So if you always ignore them, if you always decide against what they are proposing, they can also just leave you. They can tell you at some point, Okay, I'm done with you. If you don't listen to me, I’ll go my own way.
But to be honest, there was one thing that could lead to really awkward situations and that was because the characters didn't have a really good knowledge about the game world, or what has happened so far. …but a game that does that so much better is again Firewatch because they have a system where the characters know quite a lot about the game world. They know everything that has happened so far. And that really influences how they behave and what dialogue choices they have. In Firewatch dialogue lines are selected by a system that tries to find the line with the most matching requirements, so they don't have a traditional dialogue tree, they have a completely different system. And how that works is, I think best explained with an example. On day two of the game, the NPC Delilah would start a conversation with a player. But it makes a huge difference how much the player already told her about his wife Julia. If Delilah knows nothing about Julia, you get a pretty generic statement about relationships. But if the player had spoken about Julia and also told them that Delilah wasn’t feeling well they heard a more fitting response. “What does she have?” And the magic about the system is that players probably won't even notice its complexity. It's very invisible in a way. But still, it really makes me feel that all the choices I make matter, and they have consequences. And the NPC respond to me in a very natural way.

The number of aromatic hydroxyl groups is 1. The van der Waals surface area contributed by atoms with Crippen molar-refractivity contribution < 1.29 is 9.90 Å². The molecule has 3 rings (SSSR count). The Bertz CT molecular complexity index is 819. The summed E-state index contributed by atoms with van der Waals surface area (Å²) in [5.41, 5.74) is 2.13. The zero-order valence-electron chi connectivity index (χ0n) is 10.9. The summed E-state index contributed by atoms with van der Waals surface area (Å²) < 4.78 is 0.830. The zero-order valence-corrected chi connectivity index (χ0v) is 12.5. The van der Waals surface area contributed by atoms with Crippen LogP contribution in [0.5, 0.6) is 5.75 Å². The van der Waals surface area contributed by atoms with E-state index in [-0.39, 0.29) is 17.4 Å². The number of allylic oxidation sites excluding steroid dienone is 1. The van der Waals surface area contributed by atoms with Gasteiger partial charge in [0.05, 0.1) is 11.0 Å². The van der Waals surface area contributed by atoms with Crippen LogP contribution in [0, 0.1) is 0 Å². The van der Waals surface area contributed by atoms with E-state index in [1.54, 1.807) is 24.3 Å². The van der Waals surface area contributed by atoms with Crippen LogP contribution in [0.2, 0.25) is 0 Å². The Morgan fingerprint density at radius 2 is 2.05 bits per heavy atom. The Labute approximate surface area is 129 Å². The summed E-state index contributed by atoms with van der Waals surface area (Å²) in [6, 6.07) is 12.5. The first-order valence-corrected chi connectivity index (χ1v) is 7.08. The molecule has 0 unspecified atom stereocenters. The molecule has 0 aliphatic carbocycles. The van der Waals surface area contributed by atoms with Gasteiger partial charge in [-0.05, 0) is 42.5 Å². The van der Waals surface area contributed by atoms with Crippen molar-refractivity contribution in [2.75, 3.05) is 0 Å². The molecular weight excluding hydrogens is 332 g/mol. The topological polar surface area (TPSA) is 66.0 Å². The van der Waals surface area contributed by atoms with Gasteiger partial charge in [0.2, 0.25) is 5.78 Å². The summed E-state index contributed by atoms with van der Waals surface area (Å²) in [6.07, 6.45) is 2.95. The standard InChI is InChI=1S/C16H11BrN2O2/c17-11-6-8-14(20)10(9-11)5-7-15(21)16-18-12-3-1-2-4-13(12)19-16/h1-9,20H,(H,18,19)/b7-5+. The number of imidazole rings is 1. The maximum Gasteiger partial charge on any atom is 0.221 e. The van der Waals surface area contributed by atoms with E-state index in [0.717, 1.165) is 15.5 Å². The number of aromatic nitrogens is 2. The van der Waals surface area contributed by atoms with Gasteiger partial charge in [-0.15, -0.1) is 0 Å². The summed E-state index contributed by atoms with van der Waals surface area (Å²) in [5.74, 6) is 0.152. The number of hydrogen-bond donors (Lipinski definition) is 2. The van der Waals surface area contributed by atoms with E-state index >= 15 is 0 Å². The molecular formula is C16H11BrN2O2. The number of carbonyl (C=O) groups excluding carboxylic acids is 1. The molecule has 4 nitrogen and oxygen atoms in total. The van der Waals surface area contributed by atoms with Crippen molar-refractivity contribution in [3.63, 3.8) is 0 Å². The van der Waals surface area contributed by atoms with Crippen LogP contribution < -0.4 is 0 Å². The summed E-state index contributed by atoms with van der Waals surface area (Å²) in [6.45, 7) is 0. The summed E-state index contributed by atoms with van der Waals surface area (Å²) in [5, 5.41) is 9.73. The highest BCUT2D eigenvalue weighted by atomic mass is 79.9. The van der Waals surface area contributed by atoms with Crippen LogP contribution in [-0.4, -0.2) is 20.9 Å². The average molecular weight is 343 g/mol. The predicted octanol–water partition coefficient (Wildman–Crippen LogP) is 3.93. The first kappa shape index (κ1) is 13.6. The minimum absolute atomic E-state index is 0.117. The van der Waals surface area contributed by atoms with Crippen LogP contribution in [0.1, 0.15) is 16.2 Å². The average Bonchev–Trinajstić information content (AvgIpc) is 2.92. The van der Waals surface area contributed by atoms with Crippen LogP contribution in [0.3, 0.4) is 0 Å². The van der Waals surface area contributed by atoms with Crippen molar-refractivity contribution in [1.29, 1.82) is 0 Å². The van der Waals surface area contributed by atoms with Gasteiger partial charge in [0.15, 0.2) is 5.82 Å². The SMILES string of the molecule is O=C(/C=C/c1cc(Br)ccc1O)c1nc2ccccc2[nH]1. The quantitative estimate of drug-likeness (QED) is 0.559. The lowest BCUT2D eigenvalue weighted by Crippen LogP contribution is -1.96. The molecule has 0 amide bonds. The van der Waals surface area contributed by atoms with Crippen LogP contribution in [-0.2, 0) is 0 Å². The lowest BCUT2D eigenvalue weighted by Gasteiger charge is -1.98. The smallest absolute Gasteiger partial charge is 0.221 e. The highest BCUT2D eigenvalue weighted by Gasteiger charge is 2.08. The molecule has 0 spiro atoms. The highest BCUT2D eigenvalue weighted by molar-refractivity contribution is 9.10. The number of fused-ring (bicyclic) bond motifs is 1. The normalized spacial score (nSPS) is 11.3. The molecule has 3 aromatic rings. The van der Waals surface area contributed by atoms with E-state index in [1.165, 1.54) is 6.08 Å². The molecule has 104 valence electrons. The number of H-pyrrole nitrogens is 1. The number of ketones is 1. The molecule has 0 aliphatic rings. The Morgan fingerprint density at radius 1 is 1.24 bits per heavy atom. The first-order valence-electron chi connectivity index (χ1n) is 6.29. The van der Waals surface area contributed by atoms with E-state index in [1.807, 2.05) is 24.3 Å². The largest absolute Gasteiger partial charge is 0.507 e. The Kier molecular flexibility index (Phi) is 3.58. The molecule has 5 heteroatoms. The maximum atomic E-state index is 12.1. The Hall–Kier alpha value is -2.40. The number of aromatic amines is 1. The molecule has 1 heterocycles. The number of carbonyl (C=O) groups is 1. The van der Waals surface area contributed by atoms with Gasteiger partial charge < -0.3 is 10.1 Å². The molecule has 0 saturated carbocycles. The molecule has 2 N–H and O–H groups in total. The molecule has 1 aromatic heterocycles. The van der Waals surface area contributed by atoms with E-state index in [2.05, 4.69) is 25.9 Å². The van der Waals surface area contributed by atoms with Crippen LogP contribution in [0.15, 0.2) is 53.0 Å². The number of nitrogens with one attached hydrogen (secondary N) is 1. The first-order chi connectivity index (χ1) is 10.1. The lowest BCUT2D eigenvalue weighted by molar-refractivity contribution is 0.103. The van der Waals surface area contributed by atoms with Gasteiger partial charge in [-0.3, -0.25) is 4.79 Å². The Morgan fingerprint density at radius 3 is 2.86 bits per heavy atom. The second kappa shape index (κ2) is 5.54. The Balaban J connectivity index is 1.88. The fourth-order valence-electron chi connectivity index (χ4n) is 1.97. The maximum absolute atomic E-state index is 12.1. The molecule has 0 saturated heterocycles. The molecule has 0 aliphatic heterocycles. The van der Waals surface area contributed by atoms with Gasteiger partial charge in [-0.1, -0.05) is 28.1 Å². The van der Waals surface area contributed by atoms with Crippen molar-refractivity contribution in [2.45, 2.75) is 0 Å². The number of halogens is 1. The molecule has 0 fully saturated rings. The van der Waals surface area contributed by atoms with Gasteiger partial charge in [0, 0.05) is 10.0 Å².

Without conflict, there is no drama.
Agency is the level of control the player has over the game world. It's the feeling that my choices matter. Usually NPCs have no agency. They respond in pre-programmed ways, and this makes them feel like marionettes, which destroys the illusion of interacting with another character.
Kuschke, Julius. 2019. Narrascope 2019 - Julius Kuschke - How Dialogue Systems Make or Break Player Engagement. U.S.: Narrascope 2019.